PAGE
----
In a tiny town on Italy’s Northeastern coast, the Marchi family printworks may be the world’s last shop to produce handmade, rust-printed textiles from raw hemp, using a massive stone press dating to the 1600s.
Only a handful of artisans still practice the centuries-old craft of rust printing on fabric. Of those who do, even fewer use the traditional stone mangle, or press, on handwoven, raw hemp fabric, yielding textiles that can last for centuries. The Marchi family printworks, in Italy’s Romagna region, may well be the only place left in the world that still produces authentic, rust-printed textiles that are fully handmade.
Story and Film by LUISA GROSSO
Michael Montenegro is driven to put the products of his imagination into tangible, active forms. After he builds them—often in life-size form, with a rag-tag collage of materials—he becomes them, lives inside them, then delivers them to us with a zany vigor.
Among the different Indigenous cultures represented by the Southwest’s Native American tribes, some of the richest history of craftsmanship has been, and still is, practiced by the Pueblo Indians. For some of these artisans, the inspiration for carrying on came from an early artistic pioneer: a rebel painter named Pablita Velarde.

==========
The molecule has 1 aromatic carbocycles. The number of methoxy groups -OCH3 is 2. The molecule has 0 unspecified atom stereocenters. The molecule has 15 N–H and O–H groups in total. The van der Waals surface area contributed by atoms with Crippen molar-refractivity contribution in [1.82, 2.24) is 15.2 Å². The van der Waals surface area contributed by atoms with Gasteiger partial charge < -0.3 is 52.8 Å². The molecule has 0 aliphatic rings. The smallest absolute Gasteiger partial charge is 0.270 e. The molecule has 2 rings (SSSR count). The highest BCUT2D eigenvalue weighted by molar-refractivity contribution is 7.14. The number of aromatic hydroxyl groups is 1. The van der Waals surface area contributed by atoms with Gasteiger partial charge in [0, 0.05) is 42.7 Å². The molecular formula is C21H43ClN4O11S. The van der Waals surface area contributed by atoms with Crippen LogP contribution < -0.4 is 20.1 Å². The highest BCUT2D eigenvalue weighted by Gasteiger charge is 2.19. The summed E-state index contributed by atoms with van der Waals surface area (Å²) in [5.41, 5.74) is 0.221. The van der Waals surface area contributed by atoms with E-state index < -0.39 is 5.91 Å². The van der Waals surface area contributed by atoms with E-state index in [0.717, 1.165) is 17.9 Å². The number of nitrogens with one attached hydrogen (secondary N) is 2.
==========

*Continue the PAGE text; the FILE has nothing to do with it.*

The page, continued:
Written by DANIEL GIBSON
Photography by KITTY LEAKEN
Although she closed her Santa Fe gallery and retail space, Singular Couture, in 2020, artist and collector Sarah Nolan still commissions the hand-painted, one-of-a-kind silk coats for which her shop was well-known. Working with about 20 different artisans, including eight who are Native American, Nolan now showcases these wearable objets d’art from her own studio,…
On the Northeastern coast of Italy, not far from such meccas of refinement as Bologna and Florence, an unusual drug treatment community named San Patrignano has grown and thrived for more than 40 years. The program’s methodology? Teach people who are struggling with addiction high-level artisanal skills, and slowly but surely, confidence and pride fill what was once a desperate void.
By LAURA FRASER
“A rising tide doesn’t raise people who don’t have a boat. We have to build the boat for them. We have to give them the basic infrastructure to rise with the tide.” – Rahul Gandhi Padmini Govind awoke at 3 a.m. to her cell phone ringing. It was mid-October, 2020, and rain was pounding the…
Martha’s Vineyard has long been seen as a summer retreat for the East Coast elite. The island’s reality, however, is a far more complex environment that has welcomed and inspired generations of Black Americans, including an artist and doll maker named Janice Frame.